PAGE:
Autograph: 10 Artists whose practice we discovered in portfolio reviews 2020

Portrait of Camila by Marilene Ribeiro

Autograph’s Bindi Vora picks the projects and artists that made an impression on her.

“During 2020, I had the pleasure and privilege of speaking with many artists across the world and hearing about the work they have been making. Despite all the challenges of the past year, a highlight for me was seeing work by photographers at five different portfolio review events – all held virtually, reaching a much broader constituency of artists than the traditional in-person reviews might have.

The conversations have been rich, the work diverse and the discussions challenging. Each of these moments forced me to consider why we as artists make work, what makes it important and – most enriching of all – what we hope audiences may take from our viewpoints and stories. Through these conversations I was struck by the number of projects that tackled important issues and narratives that have emerged as global concerns: climate change, migrant communities, exile, healthcare and witnessing violence. All of which resonate, and reflect, the impact of the global pandemic. These bodies of work shared a sensibility that made a profound impression, and I was captivated by the artist’s research, talent and future hopes for their works. ”

Bindi Vora is an artist and curator, and Curatorial Project Manager at Autograph.

1. Marilene Riberio, Dead Water (2015 – 18). Dead Water presents a journey of the detrimental effects of hydroelectricity, telling the stories of the people who have been affected by these ventures, devastating numerous communities across Brazil. Visit Riberio’s website for more about the project.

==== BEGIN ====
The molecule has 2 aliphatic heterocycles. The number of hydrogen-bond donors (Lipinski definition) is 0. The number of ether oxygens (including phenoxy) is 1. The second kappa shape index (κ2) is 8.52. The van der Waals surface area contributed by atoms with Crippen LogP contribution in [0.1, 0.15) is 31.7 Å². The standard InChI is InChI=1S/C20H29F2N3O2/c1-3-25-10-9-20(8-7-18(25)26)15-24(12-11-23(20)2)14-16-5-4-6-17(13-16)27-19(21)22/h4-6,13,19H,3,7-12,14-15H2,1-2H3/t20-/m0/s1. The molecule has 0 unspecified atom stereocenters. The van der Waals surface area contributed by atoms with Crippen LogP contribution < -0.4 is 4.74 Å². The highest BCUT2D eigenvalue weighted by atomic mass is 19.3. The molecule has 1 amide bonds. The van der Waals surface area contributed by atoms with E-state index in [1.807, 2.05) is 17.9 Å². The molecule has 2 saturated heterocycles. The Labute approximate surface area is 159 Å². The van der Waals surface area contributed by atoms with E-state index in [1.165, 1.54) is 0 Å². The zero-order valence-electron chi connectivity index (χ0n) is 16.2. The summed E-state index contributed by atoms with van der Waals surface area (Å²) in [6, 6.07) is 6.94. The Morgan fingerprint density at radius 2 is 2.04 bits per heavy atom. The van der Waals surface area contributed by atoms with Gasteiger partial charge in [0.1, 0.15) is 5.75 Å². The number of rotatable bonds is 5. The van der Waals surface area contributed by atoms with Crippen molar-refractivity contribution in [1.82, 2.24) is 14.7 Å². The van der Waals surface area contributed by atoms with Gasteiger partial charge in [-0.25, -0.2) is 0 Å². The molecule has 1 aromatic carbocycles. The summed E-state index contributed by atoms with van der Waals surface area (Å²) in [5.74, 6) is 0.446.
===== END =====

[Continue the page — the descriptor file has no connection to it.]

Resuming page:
2) Mateo Arciniegas, Olvido pa’ Recordar (ongoing). The quest to find home and a lost identity underpins Mateo Arciniegas’ ongoing work Olvido pa’ Recordar – translated as ‘Forget to Remember’. Born and raised in Columbia, Arcinegas moved to Tennessee in 2010 as his mother believed it would provide a better life for the family. During this time, he continued to question his new surroundings, asking “can I ever feel like I really belong here?”. Follow the artist on Instagram.

3) Paloma Tendero. Using her body as site to investigate her genetic lineage, Tendero focuses on the delicate and often precarious nature in which her body is silently compromised. Through multiple iterations of work, Tendero’s performative, sculptural photographs reveal genetic imperfections, dragging them from “the inside into the revealing light of the external view”. Visit Tendero’s website and view more of her art.

4) Rocio Eslava, El nombre de mi Madre es Niebla (My Mother’s name is Mist). Following her mother’s life-altering stroke in 2016, Eslava found herself back in her hometown, embedded in a remote landscape which ended up becoming a site for healing. Eslava expresses “I feel the need to re-know my mother in this new mother-daughter relationship that has been established”. View the series and watch a short film on her website.

5) Eleana Konstantellos André, Doble Olvido. André’s project, which she hopes to develop into a photobook, speaks to structure, roles and gender bias; beginning with a series of uncanny vernacular photographs of a family holiday in 1998 that were exposed unintentionally twice, causing a faint trace of people congregating around a swimming pool. The catalyst of events that followed transformed her family dynamics – her grandmother had an accident at that swimming pool on that particular holiday causing irreparable damage to her memory. André used this moment of dislocation to begin unpicking the depictions of her Grandmother’s role as a woman within the family structure. The Photographic Museum of Humanity has a great page about the project, and you can see more on the artist’s website.

To see the full list please follow the direct link.